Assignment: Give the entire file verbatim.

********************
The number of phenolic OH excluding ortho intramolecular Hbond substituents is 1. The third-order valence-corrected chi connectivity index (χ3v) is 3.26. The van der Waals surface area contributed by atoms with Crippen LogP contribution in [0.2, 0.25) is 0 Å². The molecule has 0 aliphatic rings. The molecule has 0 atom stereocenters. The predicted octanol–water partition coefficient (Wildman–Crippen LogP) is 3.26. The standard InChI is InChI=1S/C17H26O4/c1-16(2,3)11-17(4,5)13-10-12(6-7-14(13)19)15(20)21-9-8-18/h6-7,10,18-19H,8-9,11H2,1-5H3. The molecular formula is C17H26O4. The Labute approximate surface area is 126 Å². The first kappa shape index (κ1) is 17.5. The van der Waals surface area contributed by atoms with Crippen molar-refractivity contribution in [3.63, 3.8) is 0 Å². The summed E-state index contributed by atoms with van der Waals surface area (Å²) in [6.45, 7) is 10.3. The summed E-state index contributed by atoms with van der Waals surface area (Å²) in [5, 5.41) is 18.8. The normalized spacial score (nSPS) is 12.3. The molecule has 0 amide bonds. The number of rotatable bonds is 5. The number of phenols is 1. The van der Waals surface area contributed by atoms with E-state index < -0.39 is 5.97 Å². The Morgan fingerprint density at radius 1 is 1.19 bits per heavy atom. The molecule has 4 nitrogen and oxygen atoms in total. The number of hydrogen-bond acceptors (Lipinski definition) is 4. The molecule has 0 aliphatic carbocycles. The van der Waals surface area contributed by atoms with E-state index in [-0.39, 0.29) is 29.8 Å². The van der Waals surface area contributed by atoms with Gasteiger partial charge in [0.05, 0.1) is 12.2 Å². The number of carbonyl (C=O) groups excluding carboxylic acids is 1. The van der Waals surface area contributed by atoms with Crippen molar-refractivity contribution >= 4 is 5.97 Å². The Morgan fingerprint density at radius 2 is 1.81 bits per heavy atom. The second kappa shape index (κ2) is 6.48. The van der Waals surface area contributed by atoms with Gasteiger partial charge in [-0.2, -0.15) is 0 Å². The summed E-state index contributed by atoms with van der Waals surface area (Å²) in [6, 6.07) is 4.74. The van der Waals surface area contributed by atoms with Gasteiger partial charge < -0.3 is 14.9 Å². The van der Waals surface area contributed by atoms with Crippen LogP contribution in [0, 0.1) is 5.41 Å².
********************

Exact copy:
The number of phenolic OH excluding ortho intramolecular Hbond substituents is 1. The third-order valence-corrected chi connectivity index (χ3v) is 3.26. The van der Waals surface area contributed by atoms with Crippen LogP contribution in [0.2, 0.25) is 0 Å². The molecule has 0 aliphatic rings. The molecule has 0 atom stereocenters. The predicted octanol–water partition coefficient (Wildman–Crippen LogP) is 3.26. The standard InChI is InChI=1S/C17H26O4/c1-16(2,3)11-17(4,5)13-10-12(6-7-14(13)19)15(20)21-9-8-18/h6-7,10,18-19H,8-9,11H2,1-5H3. The molecular formula is C17H26O4. The Labute approximate surface area is 126 Å². The first kappa shape index (κ1) is 17.5. The van der Waals surface area contributed by atoms with Crippen molar-refractivity contribution in [3.63, 3.8) is 0 Å². The summed E-state index contributed by atoms with van der Waals surface area (Å²) in [6.45, 7) is 10.3. The summed E-state index contributed by atoms with van der Waals surface area (Å²) in [5, 5.41) is 18.8. The normalized spacial score (nSPS) is 12.3. The molecule has 0 amide bonds. The number of rotatable bonds is 5. The number of phenols is 1. The van der Waals surface area contributed by atoms with E-state index < -0.39 is 5.97 Å². The Morgan fingerprint density at radius 1 is 1.19 bits per heavy atom. The molecule has 4 nitrogen and oxygen atoms in total. The number of hydrogen-bond acceptors (Lipinski definition) is 4. The molecule has 0 aliphatic carbocycles. The van der Waals surface area contributed by atoms with E-state index in [-0.39, 0.29) is 29.8 Å². The van der Waals surface area contributed by atoms with Gasteiger partial charge in [0.05, 0.1) is 12.2 Å². The number of carbonyl (C=O) groups excluding carboxylic acids is 1. The van der Waals surface area contributed by atoms with Crippen molar-refractivity contribution >= 4 is 5.97 Å². The Morgan fingerprint density at radius 2 is 1.81 bits per heavy atom. The second kappa shape index (κ2) is 6.48. The van der Waals surface area contributed by atoms with Gasteiger partial charge in [-0.2, -0.15) is 0 Å². The summed E-state index contributed by atoms with van der Waals surface area (Å²) in [6, 6.07) is 4.74. The van der Waals surface area contributed by atoms with Gasteiger partial charge < -0.3 is 14.9 Å². The van der Waals surface area contributed by atoms with Crippen LogP contribution in [0, 0.1) is 5.41 Å².